“Collecting Medical Debt — How Aggressive Should You Be?”—the NL blog first published 2/23/2013 and republished 2/2/2016—continues to get hits every week. Because of the ongoing interest in this subject, we published another blog on 2/20/2015 titled “Collecting Medical Debt? – Consider This When You Do” It reported on some recent developments in Medical Debt Collection, and how these changes could affect your actions in the future. A guest blog by attorney Mitchell L. Wong entitled The Future of Compliant Medical Collections was published on 2/9/16. Today’s topic adds to the previous blogs by covering some of the issues that can make medical debt so difficult to collect.
All statistics regarding the amount of medical debt are approximate, but still staggering. One estimate is that 42.9 million people have outstanding medical bills. Researchers agree that between 51 and 52 percent of collection trade lines come from unpaid medical bills. Let’s hope that, if your firm or agency collects medical debt, you’re doing better than the average of recovering just $15.77 for every $100 owed once a patient’s bad debt is turned over to collections. It may also be shocking to learn that, according to MGMA, only 25.3 percent of practices offer a payment plan at the time of service. Instead approximately 46 percent offer a plan only as a last resort before a bill is sent to a collector. That and other healthcare provider practices help to explain why so much medical debt ends up in collections.
Why Patients Don’t/Can’t Pay
- Studies have shown that patients with high deductible health plans are less likely to pay their medical bills, and that many are confused about the large medical bills they receive.
- Some consumers are possibly unaware of when, to whom, or the amount they owe on a medical bill, or even whether payment is their responsibility or that of an insurance company.
- Unemployment often results from illness. Loss of income and insurance coverage, and the added expense of purchasing COBRA also affects a patent’s ability to pay.
- A major medical event may cause a working family member to quit or reduce hours in order to become a caregiver.
- Significant health events can also compromise a person’s ability to manage the paperwork of medical bills.
- People who don’t pay medical bills report higher rates of other problems – including affordable housing and other basic necessities, credit card debt, bankruptcy, and barriers to health care.
- Sixty-one percent of those who’ve had problems paying medical bills say they either just meet their basic expenses (43 percent) or don’t have enough to meet basic expenses (18 percent).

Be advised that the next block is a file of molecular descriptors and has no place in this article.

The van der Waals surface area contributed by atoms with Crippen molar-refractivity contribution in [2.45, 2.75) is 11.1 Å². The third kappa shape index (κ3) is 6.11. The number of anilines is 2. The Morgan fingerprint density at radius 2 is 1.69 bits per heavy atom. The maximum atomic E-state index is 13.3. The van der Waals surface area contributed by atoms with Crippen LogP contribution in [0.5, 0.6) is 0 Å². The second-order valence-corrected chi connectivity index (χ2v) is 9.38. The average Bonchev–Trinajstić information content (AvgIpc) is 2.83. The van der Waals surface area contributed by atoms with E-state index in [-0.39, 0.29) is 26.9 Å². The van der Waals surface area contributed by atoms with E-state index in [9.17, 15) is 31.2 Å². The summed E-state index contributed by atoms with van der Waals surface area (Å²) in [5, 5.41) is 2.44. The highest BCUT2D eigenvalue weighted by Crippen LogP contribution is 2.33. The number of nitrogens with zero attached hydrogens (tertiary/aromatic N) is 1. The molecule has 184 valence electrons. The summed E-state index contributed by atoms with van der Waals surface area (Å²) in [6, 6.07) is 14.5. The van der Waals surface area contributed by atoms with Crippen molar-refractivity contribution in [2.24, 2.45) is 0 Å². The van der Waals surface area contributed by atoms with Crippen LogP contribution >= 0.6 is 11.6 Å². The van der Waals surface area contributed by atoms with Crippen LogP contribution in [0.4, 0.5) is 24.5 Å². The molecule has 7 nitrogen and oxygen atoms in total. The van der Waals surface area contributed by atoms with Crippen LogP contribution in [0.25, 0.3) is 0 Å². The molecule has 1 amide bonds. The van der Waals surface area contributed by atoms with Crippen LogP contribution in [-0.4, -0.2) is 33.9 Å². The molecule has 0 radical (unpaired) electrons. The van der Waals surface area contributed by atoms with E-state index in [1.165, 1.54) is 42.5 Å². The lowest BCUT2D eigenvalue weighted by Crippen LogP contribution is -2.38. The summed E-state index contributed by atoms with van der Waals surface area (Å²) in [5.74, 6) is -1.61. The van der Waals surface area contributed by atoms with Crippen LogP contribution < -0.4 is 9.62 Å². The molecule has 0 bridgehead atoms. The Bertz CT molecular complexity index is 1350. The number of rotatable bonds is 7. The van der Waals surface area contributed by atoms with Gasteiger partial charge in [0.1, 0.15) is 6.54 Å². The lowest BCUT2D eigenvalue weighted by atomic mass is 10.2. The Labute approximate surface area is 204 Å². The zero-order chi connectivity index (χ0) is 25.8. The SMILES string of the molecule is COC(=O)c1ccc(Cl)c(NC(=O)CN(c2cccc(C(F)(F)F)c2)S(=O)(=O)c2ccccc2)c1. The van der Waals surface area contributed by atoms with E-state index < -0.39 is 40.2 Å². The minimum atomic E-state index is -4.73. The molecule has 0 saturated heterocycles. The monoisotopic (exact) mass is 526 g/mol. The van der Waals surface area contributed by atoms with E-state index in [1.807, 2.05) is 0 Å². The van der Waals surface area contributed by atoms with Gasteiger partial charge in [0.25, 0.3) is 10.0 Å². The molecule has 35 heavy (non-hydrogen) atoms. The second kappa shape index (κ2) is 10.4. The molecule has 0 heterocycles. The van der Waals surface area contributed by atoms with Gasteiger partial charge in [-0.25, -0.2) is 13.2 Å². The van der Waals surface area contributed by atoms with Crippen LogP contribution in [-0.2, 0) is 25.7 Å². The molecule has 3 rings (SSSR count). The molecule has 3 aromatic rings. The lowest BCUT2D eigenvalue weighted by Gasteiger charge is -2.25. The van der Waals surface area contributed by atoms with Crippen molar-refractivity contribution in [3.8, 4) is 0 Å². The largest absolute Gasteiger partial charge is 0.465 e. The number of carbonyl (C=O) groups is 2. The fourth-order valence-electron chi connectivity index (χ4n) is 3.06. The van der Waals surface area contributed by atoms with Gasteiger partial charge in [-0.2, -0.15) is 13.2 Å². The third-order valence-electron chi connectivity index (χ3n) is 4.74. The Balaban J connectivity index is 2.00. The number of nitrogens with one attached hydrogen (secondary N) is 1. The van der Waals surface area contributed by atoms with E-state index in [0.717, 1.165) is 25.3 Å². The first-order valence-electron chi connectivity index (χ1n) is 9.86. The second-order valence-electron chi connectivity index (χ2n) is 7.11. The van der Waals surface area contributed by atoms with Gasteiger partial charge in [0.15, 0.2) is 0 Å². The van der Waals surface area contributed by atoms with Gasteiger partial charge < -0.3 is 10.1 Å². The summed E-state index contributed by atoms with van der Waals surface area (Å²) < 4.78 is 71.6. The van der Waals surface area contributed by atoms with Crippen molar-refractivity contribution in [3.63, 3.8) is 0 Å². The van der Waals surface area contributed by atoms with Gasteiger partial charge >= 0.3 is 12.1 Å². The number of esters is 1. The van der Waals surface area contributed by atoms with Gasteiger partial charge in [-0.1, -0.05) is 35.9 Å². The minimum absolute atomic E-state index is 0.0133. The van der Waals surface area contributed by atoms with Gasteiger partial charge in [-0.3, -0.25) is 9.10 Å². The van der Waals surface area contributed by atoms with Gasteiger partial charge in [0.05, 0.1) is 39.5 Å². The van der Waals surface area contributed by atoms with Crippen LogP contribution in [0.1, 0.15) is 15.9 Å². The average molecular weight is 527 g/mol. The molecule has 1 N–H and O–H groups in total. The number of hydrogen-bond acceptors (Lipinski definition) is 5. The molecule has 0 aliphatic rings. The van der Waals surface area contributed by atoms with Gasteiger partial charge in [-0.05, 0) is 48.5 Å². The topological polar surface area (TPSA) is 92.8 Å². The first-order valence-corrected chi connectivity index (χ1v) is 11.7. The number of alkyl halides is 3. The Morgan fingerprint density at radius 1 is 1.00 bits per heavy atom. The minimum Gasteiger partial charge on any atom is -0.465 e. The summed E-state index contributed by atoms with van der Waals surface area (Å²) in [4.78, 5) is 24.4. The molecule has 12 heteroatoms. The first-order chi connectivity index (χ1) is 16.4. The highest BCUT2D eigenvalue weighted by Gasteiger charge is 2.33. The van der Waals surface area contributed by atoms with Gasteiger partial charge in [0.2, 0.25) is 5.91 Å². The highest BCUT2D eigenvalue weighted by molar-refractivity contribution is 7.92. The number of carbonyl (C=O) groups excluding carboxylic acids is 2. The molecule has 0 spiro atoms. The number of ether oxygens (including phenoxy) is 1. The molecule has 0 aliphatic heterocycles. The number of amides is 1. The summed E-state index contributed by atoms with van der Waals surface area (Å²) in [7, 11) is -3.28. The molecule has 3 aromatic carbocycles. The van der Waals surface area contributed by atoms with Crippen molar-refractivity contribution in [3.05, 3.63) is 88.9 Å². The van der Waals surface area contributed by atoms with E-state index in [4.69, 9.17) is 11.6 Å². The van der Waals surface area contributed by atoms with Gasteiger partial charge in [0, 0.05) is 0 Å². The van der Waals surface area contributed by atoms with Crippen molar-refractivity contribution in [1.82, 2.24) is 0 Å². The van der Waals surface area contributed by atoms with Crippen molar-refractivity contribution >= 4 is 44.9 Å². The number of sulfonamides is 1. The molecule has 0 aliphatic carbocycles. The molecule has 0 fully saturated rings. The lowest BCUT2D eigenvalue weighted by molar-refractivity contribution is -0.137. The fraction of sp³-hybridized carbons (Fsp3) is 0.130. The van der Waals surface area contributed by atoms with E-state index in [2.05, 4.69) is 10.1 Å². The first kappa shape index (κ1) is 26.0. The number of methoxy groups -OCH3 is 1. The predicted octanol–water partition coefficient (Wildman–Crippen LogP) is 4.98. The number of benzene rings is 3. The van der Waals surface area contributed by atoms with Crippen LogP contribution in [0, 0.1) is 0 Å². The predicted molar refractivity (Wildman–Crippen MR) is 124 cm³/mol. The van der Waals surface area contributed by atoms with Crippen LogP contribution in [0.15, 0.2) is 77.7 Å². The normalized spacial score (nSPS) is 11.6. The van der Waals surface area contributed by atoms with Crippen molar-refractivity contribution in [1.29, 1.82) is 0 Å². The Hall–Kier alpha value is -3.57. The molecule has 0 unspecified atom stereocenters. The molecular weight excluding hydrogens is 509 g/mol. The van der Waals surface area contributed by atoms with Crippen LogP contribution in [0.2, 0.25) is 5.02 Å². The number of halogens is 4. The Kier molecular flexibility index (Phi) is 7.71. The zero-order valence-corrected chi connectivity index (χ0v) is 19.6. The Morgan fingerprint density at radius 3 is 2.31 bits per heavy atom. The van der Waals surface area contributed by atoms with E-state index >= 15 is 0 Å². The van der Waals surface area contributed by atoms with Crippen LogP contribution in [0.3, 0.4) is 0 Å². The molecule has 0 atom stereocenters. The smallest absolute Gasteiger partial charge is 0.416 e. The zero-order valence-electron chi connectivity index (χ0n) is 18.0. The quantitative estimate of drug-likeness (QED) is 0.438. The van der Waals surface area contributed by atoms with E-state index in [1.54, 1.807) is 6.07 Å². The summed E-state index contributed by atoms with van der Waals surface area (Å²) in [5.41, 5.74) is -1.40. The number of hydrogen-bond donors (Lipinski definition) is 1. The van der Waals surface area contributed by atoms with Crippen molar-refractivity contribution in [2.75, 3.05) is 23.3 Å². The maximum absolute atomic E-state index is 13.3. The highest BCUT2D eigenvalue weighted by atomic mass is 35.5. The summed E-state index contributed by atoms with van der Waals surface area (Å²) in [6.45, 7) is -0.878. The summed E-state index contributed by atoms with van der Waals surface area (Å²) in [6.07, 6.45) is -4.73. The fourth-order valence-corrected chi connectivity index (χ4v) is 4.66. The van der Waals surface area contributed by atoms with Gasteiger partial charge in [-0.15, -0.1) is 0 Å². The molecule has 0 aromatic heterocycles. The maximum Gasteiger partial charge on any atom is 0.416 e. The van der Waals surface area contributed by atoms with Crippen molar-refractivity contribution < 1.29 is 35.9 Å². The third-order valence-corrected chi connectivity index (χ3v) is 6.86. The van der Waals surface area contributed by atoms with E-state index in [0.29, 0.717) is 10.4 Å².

- While the chances of falling into medical debt are greater for people who are uninsured, most people who experience difficulty paying medical bills have health insurance that doesn’t cover all of the related expenses.
What to Consider Before Taking on Medical Debt
- Is there contact information for the debtors? (Current address? Working phone number? Current employer?) Have the accounts been run through skip tracing software?
- How much money is owed? Small accounts are usually not cost-effective to collect or litigate.
- What is a patient’s capacity to pay? (Insurance, active borrowing, amount owed, home owner?)
- What advantage to collect debt does your agency or firm have over the medical provider?
- Consider the advantages of purchased debt over straight percentage accounts still owned by providers.
Strategies for Helping Patients Pay
Some of these strategies could apply to medical debt that is still with the provider or to agencies or law firms after the debt has gone to collections:
- Give patients a variety of options for paying. Accept cash, checks, credit and debit cards.
- Let patients pay by credit card through the mail by writing a credit card number on an invoice.
- Give patients the opportunity to pay any portion of their balance at any time. Set up an online bill payment option to allow patients to pay at their convenience.
- Set the patient up on a payment plan. Let patients in financial difficulty design the terms of the plan.
- Train all staff to firmly but gently communicate with patients/debtors about financial responsibility issues, regardless of their medical and financial situation.
- Replace collections letters with personal, empathetic collections phone calls.
- Provide a monthly payment coupon book for patients on payment plans.
- Tell patients you report unpaid medical debt to the credit bureaus.
The National List of Attorneys has many members who specialize in collecting medical debt. You can find an attorney who meets your specific needs by visiting our website at www.nationallist.com or by calling us at (800) 227-1675.